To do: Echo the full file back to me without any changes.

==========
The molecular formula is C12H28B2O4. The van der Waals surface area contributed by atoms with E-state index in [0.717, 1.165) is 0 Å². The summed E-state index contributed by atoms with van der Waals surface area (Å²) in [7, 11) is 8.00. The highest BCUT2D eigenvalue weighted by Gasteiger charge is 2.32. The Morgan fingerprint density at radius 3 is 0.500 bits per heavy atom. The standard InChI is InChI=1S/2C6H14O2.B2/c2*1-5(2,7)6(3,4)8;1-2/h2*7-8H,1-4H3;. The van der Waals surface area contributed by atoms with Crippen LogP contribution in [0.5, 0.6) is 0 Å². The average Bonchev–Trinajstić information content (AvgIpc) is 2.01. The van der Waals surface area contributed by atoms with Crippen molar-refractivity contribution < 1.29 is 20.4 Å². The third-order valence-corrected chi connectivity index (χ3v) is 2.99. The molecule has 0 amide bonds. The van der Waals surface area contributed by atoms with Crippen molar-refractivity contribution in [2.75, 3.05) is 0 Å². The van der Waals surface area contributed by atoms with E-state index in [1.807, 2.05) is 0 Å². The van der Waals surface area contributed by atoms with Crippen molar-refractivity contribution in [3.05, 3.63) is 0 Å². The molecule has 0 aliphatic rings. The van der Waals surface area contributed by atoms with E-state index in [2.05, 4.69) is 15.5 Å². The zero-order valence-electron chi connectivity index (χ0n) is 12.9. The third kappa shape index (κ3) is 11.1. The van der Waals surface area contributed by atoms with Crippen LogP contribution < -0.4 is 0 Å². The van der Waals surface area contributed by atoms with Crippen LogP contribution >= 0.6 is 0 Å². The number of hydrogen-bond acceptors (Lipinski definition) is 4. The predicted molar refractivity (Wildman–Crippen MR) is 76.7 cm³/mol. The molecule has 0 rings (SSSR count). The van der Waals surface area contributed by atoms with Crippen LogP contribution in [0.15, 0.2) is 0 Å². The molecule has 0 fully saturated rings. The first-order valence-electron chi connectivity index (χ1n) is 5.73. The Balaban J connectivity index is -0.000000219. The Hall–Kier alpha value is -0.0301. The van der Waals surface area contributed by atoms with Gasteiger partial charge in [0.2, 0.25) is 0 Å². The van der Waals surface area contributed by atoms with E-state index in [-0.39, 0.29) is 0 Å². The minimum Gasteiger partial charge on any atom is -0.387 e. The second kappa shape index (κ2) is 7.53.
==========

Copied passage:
The molecular formula is C12H28B2O4. The van der Waals surface area contributed by atoms with E-state index in [0.717, 1.165) is 0 Å². The summed E-state index contributed by atoms with van der Waals surface area (Å²) in [7, 11) is 8.00. The highest BCUT2D eigenvalue weighted by Gasteiger charge is 2.32. The Morgan fingerprint density at radius 3 is 0.500 bits per heavy atom. The standard InChI is InChI=1S/2C6H14O2.B2/c2*1-5(2,7)6(3,4)8;1-2/h2*7-8H,1-4H3;. The van der Waals surface area contributed by atoms with Crippen LogP contribution in [0.5, 0.6) is 0 Å². The average Bonchev–Trinajstić information content (AvgIpc) is 2.01. The van der Waals surface area contributed by atoms with Crippen molar-refractivity contribution < 1.29 is 20.4 Å². The third-order valence-corrected chi connectivity index (χ3v) is 2.99. The molecule has 0 amide bonds. The van der Waals surface area contributed by atoms with Crippen molar-refractivity contribution in [2.75, 3.05) is 0 Å². The van der Waals surface area contributed by atoms with E-state index in [1.807, 2.05) is 0 Å². The van der Waals surface area contributed by atoms with Crippen molar-refractivity contribution in [3.05, 3.63) is 0 Å². The molecule has 0 aliphatic rings. The van der Waals surface area contributed by atoms with E-state index in [2.05, 4.69) is 15.5 Å². The zero-order valence-electron chi connectivity index (χ0n) is 12.9. The third kappa shape index (κ3) is 11.1. The van der Waals surface area contributed by atoms with Crippen LogP contribution < -0.4 is 0 Å². The van der Waals surface area contributed by atoms with Crippen LogP contribution >= 0.6 is 0 Å². The number of hydrogen-bond acceptors (Lipinski definition) is 4. The predicted molar refractivity (Wildman–Crippen MR) is 76.7 cm³/mol. The molecule has 0 rings (SSSR count). The van der Waals surface area contributed by atoms with Crippen LogP contribution in [0.15, 0.2) is 0 Å². The molecule has 0 fully saturated rings. The first-order valence-electron chi connectivity index (χ1n) is 5.73. The Balaban J connectivity index is -0.000000219. The Hall–Kier alpha value is -0.0301. The van der Waals surface area contributed by atoms with Gasteiger partial charge in [0.2, 0.25) is 0 Å². The van der Waals surface area contributed by atoms with E-state index in [-0.39, 0.29) is 0 Å². The minimum Gasteiger partial charge on any atom is -0.387 e. The second kappa shape index (κ2) is 7.53.